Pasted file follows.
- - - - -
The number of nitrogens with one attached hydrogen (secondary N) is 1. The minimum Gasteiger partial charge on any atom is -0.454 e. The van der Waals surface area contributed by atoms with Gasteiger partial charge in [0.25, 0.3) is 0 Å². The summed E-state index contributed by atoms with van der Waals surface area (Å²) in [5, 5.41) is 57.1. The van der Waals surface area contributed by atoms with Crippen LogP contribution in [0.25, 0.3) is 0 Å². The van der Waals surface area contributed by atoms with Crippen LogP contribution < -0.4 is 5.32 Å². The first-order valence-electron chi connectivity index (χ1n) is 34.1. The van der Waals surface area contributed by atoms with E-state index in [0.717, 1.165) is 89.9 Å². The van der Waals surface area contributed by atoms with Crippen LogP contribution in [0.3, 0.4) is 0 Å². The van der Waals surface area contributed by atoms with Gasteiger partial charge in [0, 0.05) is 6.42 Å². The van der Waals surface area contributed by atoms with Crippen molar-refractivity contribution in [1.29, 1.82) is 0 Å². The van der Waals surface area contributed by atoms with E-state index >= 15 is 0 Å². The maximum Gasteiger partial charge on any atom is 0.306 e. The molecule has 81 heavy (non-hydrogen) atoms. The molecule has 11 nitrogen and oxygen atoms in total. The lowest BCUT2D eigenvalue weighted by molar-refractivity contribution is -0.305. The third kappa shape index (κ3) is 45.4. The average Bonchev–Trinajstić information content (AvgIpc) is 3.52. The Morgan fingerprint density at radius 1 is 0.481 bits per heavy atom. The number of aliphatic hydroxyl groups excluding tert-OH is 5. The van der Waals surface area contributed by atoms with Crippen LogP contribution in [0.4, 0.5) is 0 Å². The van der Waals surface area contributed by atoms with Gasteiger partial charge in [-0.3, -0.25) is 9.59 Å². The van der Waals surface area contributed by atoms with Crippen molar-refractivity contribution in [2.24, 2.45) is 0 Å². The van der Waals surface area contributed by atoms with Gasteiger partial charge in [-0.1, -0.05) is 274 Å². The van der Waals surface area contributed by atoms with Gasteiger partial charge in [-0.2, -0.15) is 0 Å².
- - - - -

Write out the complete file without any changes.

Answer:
The number of nitrogens with one attached hydrogen (secondary N) is 1. The minimum Gasteiger partial charge on any atom is -0.454 e. The van der Waals surface area contributed by atoms with Gasteiger partial charge in [0.25, 0.3) is 0 Å². The summed E-state index contributed by atoms with van der Waals surface area (Å²) in [5, 5.41) is 57.1. The van der Waals surface area contributed by atoms with Crippen LogP contribution in [0.25, 0.3) is 0 Å². The van der Waals surface area contributed by atoms with Crippen LogP contribution < -0.4 is 5.32 Å². The first-order valence-electron chi connectivity index (χ1n) is 34.1. The van der Waals surface area contributed by atoms with E-state index in [0.717, 1.165) is 89.9 Å². The van der Waals surface area contributed by atoms with Crippen LogP contribution in [0.3, 0.4) is 0 Å². The van der Waals surface area contributed by atoms with Gasteiger partial charge in [0, 0.05) is 6.42 Å². The van der Waals surface area contributed by atoms with Crippen molar-refractivity contribution in [1.29, 1.82) is 0 Å². The van der Waals surface area contributed by atoms with E-state index >= 15 is 0 Å². The maximum Gasteiger partial charge on any atom is 0.306 e. The molecule has 81 heavy (non-hydrogen) atoms. The molecule has 11 nitrogen and oxygen atoms in total. The lowest BCUT2D eigenvalue weighted by molar-refractivity contribution is -0.305. The third kappa shape index (κ3) is 45.4. The average Bonchev–Trinajstić information content (AvgIpc) is 3.52. The Morgan fingerprint density at radius 1 is 0.481 bits per heavy atom. The number of aliphatic hydroxyl groups excluding tert-OH is 5. The van der Waals surface area contributed by atoms with Crippen LogP contribution in [0.4, 0.5) is 0 Å². The van der Waals surface area contributed by atoms with Gasteiger partial charge in [-0.3, -0.25) is 9.59 Å². The van der Waals surface area contributed by atoms with Crippen molar-refractivity contribution in [2.24, 2.45) is 0 Å². The van der Waals surface area contributed by atoms with Gasteiger partial charge in [-0.1, -0.05) is 274 Å². The van der Waals surface area contributed by atoms with Gasteiger partial charge in [-0.2, -0.15) is 0 Å².